• When data volume is not well-managed, then data sharing becomes a spin-off concern. Medical mistakes are already the third-leading cause of death in the US after cancer and heart disease. Inaccurate data transfers risk patient health, impact administrative costs, potentially spawn lawsuits, and damage clinical reputations.
  • Ineffective supply management systems are the third leg on this stool. Most of us do not consider the behind-the-scenes work involved in procuring equipment and supplies, handling inventory of medicines, and preventing shrinkage, but that adds to the overall cost while also impacting the quality of care.
While a digital transformation can rectify those issues, the patient experience remains an ongoing work in progress. Telemedicine may well address issues of timely appointments, shorter waits, and direct contact with a practitioner, but the system cannot rely purely on virtual interactions. Packed schedules often mean doctors engage in revolving door patient care, and that’s for the patients not consigned to seeing a physician’s assistant or nurse practitioner. Those two fields have become prominent in recent years, with higher levels of training producing more skilled providers, but still, “going to the doctor” does not necessarily mean seeing a doctor.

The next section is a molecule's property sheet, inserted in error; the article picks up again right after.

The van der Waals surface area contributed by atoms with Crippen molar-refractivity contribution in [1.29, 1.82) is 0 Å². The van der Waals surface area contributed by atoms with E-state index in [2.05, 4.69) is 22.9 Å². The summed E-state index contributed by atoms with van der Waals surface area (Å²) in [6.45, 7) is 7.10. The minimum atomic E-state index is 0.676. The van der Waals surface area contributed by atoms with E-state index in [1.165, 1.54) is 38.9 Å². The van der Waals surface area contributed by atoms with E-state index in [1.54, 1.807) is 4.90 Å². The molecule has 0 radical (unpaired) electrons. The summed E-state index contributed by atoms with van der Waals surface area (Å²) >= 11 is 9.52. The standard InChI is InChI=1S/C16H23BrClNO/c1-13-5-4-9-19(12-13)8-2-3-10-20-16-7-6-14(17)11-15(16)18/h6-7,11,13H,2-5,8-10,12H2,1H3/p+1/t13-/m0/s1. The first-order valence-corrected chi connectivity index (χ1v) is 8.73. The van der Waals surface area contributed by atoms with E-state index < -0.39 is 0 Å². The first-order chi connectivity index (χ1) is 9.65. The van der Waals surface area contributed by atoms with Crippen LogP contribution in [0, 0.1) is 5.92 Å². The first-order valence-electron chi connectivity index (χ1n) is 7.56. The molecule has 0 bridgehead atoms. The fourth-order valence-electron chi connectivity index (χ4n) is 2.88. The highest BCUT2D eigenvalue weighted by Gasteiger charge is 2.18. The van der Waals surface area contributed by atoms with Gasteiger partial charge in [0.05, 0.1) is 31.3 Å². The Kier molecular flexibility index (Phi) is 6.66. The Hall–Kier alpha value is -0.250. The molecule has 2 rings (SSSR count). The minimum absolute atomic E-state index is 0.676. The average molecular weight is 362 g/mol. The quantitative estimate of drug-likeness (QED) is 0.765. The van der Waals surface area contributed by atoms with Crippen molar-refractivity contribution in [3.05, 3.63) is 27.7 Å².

Where We Fit

The further adoption of technology and the rise of telemedicine, combined with the faster speeds of 5G, cloud computing, and AI, creates a more complex environment that spills over to make customer care issues more intricate. Our client list includes companies in the healthcare space. We look for process efficiencies and issues such as scalability to handle growth, flexibility for managing peak demand, and addressing needs that most industries face:
  • People: support is labor-intensive; we are designed to handle service and support inquiries efficiently over multiple channels
  • Money: outsourcing service and support is usually less expensive than hiring internal personnel, plus the cost is predictable